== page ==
ConceptsHypertext--text which contains links to other text--is one of the major features of the World Wide Web. So intrinsic is hypertext to the nature of the Web, that if you are not using hypertext in your Web documents, you are not tapping into the power of the Web itself.
Hypertext allows you to link information in a way that is not linear like the bound pages of a book, but associative, so that people can choose their own path through the information. Hypertext on the Web makes it possible to link your documents to many resources by other authors in other places.
I think that hypertext represents a unique mode of human communication that makes possible new ways of creating meaning. Some people even think a new kind of fiction is possible called "hypertext fiction," and that hypertext online represents a new kind of E-literacy.
How Hypertext Works
To make hypertext, you create HTML files containing the anchor (A) element.
We've already seen how to use the A element like this:
You can link to the <A Href = "https://johndecember.com/html/">HTML Station</A>
In this example, I used a full URL in the Href attribute. It is possible to refer to files on the same server using relative links.
Anchors using relative links
If you are making a link from an HTML file to other files or resources on the same server, you can use relative path names. In a relative path name, you don't include the entire URL in the Href attribute, but only the path name to the file.
For example, the "hello.html" lesson is in the same directory as this file ("hypertext.html"). So I could make a link to that file just using the file name as the Href attribute, like this:
I can link to the <A Href="hello.html">Hello, World</A> lesson.
I might want to link to a file on my same server in another directory. For example, I can link to the "books.html" page of the MKE blue publication. The MKE books file is located at a directory two levels up from this one, in the places directory and the mke subdirectory. So my link from here would look like this:
You can check out <A Href="../../places/mke/books.html">MKE books</A>.
Remember, it is always "OK" to use the full URL in the Href attribute of the A element. Using relative path names just makes it easier to create a set of linked pages that are all located on the same server.
The linking methods we've seen so far in this lesson brought the user to the top of the page at the linked resource. You can used the named anchor technique to link to a specific place on an page.
You read about my last name on <A Href = "../../john/faq.html#lastname" >on my FAQ</A>.
In my FAQ, I have this line near where I talk about my last name:
Notice that this is the A element, but without the Href attribute. This gives me (or anyone) a way to force the user's Web browser to "skip down" to that section of the page.
Sometimes you might want to force a user's browser to go to a different page. You can accomplish this by browser redirection.
Things to keep in mind
- When you make a hypertext page on the Web, people may find it useful and link to it. This linking creates collaborative "texts" that consist of many pages at many sites by many authors.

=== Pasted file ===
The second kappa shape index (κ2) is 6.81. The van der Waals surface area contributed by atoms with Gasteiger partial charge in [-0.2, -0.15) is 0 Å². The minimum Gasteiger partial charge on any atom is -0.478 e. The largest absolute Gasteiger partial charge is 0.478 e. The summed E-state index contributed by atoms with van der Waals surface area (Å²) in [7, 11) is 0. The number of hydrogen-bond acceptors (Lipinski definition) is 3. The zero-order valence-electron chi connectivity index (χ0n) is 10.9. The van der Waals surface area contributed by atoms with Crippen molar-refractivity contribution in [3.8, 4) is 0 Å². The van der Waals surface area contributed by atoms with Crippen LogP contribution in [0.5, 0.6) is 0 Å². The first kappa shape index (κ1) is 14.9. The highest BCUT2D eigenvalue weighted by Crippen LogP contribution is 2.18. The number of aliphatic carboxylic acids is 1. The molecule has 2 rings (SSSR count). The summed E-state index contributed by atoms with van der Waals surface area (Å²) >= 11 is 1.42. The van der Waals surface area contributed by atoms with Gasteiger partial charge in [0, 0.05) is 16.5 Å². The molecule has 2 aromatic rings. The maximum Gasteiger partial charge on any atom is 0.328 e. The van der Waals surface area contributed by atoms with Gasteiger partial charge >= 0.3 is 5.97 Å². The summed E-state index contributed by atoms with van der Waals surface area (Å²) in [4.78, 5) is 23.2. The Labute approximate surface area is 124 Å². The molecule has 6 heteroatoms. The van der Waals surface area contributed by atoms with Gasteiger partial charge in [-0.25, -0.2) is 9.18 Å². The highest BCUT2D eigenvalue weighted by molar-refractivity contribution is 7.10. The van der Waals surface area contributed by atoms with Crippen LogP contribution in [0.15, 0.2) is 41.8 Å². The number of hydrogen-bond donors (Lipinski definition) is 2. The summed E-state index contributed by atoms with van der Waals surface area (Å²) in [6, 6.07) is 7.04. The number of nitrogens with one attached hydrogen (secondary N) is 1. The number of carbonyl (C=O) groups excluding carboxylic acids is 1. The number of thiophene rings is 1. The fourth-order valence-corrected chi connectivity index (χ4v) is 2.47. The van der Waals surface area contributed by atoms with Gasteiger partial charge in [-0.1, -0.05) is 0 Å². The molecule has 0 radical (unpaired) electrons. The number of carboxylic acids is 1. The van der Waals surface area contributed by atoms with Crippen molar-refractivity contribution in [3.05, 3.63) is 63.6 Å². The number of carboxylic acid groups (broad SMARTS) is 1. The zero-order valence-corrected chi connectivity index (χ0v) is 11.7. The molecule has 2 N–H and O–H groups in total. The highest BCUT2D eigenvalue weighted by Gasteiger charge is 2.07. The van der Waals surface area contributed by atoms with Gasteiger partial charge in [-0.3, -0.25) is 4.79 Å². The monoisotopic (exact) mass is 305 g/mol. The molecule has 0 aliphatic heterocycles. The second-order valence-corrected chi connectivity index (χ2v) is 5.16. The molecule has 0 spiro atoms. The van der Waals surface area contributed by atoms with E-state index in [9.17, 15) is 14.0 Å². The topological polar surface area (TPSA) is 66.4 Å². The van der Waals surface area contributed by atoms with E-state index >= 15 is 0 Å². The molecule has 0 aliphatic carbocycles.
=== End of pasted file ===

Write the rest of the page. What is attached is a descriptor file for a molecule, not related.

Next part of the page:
- Break up the information you have on your site into coherent "chunks" rather than placing unrelated information all together on one long page. These smaller chunks make it easier for people to link to the specific information that interests them at your site.
- When you break up information into many pages, you'll need to provide some navigation links to help "hold it together." For example, the navigation links at the top of this page help you see that this page is a lesson in the Creating Web Documents course, and is part of the HTML Station.
- After a while, keyword search engines may index pages that reference your site. You can use AltaVista to see who references a particular Web page. For example, in the AltaVista search box, I enter this:
- When you move your pages, change your URL, or change file names, it is more difficult for people to find the web pages you create. Their links to your pages "break" when you change URLs. Therefore, as you build a web site, figure out a stable directory and file naming convention from the start and keep your file names and directory names stable.
Look at examples
Check out some excellent examples of the use of hypertext:
- Yahoo Full Coverage: This news service presents stories in a way that allows users to delve into related information to the depth and extent they desire.
- The Free Online Dictionary of Computing: this reference work defines computer science terms with definitions that contain links to more definitions. Compare the usability of this online dictionary with a paper dictionary where you would have to turn pages.
- Go.com: Disney's online media portal. What is interesting about this hypertext work is that Disney has a vested interest in using hypertext to lead users through related content all within the Disney "universe."
Exercise: Experiment with the non-linear nature of hypertext
Create a set of Web pages which demonstrate a non-linear, associative presentation of text (for example data, poetry, or fictional prose) and relative path names.